For many business owners, Paul Sellew has a good problem to solve. The founder and chief executive officer of Little Leaf Farms is producing one million boxes of fresh greenhouse-grown baby green lettuce a month, delivered to every major supermarket chain in New England usually within 24 hours, year-round, and demand cannot keep up with supply.
In 2016, Little Leaf Farms opened its doors in Devens, Massachusetts and sent its first truck of fresh baby greens off to grocery stores in New England, and they haven’t stopped since. New Englanders can’t get enough of the sustainably grown, pesticide free, crispy baby lettuce.
Demand has increased so much that Little Leaf Farms will double its growing capacity in May 2020 to 10 acres in Devens and will expand distribution to New York and New Jersey’s major supermarket chains. Little Leaf Farms also plans to break ground in the Eastern Pennsylvania region on a 20-acre greenhouse to supply stores locally, followed by another 20-acre greenhouse located in Western North Carolina to extend distribution of its signature locally-grown lettuce that has a devoted – some would say cult-like -- following among consumers in New England. Each acre of greenhouse will yield 25 times that of lettuce grown on an outdoor farm. To support this expansion, Bank of America has stepped in with over $18 million of financing today, to be followed by another $20 million to help finance the company’s growth.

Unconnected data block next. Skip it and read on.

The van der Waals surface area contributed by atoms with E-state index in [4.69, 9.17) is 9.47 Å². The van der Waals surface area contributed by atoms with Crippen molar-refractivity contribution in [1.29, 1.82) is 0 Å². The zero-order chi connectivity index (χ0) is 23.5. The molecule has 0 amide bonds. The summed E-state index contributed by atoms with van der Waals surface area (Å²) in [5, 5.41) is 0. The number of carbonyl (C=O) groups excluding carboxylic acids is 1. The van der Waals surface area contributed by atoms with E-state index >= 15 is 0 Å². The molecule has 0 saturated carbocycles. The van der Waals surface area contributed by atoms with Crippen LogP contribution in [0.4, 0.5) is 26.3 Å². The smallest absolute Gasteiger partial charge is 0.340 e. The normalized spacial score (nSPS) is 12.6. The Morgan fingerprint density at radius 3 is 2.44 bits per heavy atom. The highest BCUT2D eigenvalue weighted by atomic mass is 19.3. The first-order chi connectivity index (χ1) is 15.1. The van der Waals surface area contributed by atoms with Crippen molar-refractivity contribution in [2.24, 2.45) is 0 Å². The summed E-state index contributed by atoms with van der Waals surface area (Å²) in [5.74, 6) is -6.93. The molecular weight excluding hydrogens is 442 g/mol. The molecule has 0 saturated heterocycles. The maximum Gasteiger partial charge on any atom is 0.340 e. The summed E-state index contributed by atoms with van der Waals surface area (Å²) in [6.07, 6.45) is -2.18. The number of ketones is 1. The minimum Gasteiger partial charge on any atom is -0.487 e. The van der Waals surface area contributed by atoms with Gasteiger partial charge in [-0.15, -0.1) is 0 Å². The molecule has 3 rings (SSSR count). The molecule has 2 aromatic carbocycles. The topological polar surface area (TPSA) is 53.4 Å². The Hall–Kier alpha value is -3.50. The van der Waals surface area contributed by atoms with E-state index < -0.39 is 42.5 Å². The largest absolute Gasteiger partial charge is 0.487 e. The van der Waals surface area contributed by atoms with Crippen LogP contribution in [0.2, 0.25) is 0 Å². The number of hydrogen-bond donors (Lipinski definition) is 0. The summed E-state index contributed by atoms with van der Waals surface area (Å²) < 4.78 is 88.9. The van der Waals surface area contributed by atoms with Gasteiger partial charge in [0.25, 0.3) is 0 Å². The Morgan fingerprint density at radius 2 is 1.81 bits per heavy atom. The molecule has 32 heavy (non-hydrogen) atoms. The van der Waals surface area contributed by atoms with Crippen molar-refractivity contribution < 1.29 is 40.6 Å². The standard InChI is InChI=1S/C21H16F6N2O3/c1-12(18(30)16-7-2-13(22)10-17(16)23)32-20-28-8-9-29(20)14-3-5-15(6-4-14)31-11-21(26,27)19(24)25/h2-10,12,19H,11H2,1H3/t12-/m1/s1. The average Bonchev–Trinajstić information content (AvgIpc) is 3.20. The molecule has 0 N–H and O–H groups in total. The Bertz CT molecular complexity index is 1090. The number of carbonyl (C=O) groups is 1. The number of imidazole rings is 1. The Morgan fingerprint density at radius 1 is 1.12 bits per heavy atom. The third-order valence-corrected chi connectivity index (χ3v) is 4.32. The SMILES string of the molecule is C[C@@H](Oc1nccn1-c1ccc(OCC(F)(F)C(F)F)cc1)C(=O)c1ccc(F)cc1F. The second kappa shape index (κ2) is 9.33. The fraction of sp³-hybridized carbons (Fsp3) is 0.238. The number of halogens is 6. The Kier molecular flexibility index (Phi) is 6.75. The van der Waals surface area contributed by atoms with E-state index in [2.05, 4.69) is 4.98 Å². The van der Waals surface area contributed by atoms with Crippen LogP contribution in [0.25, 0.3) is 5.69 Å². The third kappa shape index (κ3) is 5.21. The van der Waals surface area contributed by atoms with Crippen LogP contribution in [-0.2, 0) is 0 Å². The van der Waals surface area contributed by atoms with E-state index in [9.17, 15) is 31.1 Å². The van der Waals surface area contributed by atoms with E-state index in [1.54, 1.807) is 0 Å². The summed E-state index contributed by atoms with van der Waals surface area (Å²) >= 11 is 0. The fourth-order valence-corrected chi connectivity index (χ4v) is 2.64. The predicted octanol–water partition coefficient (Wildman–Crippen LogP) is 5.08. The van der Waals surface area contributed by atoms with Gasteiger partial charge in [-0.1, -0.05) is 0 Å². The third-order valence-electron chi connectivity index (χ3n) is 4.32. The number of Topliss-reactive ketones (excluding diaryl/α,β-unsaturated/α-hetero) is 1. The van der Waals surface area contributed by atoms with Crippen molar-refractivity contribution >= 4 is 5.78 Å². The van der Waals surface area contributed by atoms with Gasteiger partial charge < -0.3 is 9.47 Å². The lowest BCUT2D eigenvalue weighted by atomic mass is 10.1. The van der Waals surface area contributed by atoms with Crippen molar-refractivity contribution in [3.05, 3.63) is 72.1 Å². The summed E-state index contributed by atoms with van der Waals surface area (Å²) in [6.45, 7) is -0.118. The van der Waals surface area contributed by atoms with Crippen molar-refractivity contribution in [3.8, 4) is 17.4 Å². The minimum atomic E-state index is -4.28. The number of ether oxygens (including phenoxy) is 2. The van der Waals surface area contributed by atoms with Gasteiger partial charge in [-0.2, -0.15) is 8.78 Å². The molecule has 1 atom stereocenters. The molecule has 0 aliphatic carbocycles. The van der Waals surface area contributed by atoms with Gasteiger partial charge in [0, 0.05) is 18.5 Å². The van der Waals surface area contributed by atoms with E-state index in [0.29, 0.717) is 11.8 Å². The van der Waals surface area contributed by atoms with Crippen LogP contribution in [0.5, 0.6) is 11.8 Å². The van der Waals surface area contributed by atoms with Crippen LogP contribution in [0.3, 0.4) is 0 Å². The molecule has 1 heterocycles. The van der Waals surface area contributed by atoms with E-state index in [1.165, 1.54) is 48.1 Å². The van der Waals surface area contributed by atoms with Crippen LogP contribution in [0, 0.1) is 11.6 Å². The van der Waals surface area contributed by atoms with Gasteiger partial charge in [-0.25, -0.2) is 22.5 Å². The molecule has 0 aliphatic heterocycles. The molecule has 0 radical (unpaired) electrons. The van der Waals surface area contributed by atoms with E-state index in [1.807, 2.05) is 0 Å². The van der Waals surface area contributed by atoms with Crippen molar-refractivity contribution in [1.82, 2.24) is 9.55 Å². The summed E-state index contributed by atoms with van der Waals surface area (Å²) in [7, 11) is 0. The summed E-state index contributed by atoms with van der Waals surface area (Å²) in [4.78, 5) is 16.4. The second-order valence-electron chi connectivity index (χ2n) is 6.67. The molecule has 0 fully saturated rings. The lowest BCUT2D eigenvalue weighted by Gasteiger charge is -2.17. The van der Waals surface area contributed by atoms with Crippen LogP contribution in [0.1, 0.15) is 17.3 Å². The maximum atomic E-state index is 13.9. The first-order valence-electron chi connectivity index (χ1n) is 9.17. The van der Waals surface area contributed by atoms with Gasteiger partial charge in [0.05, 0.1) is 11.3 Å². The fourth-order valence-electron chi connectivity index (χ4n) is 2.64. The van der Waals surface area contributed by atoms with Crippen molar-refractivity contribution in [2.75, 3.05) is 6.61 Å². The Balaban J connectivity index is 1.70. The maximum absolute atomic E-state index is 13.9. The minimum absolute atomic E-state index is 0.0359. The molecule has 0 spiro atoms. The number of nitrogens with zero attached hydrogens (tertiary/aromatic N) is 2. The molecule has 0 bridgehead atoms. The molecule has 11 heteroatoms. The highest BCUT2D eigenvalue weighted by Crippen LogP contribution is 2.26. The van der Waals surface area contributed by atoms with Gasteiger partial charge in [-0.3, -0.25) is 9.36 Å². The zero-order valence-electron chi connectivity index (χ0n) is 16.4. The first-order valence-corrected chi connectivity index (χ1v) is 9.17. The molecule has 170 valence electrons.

“We are changing the way food is grown in New England and changing consumer expectations for fresh produce in this part of the world. And after becoming the number one lettuce brand in New England in just two years, we know there is tremendous opportunity to expand to new geographies and feed families, a fresher, cleaner, more nutritious lettuce than what they can buy today,” Sellew said. Little Leaf Farms is a great business success story.
Little Leaf Farms grows lettuce hydroponically with great efficiency. The company uses 100 percent captured rainwater and utilizes advanced fertilization and irrigation systems that use 90 percent less water than field-grown greens so there is no depletion of groundwater reserves. With the nation’s dual problem of farming issues that are a result of climate change and growing population demands, Little Leaf Farms has a model growing method that brings year-round sustainable farming to New England and the East Coast with a smaller carbon footprint. “California is a state without a lot of water, yet that’s where most of our nation’s lettuce is being grown,” Sellew says. “That’s unsustainable.”
Growing locally and shipping within 24 hours to local stores adds to their efficiency. No human hands ever touch the lettuce as its grown safely, with less risk of contamination. As Little Leaf Farms expands, Sellew said they are also looking at growing new varieties of lettuce.
“We’ve been in an over-demand situation for 18 months,” said Little Leaf Farms’ co-founder Tim Cunniff. “Customers tell us all the time that this is the best lettuce out there. It’s the freshest. It’s the tastiest. It’s the safest. It’s grown the most sustainably. It will last the longest in your refrigerator, and it’s a good price value.”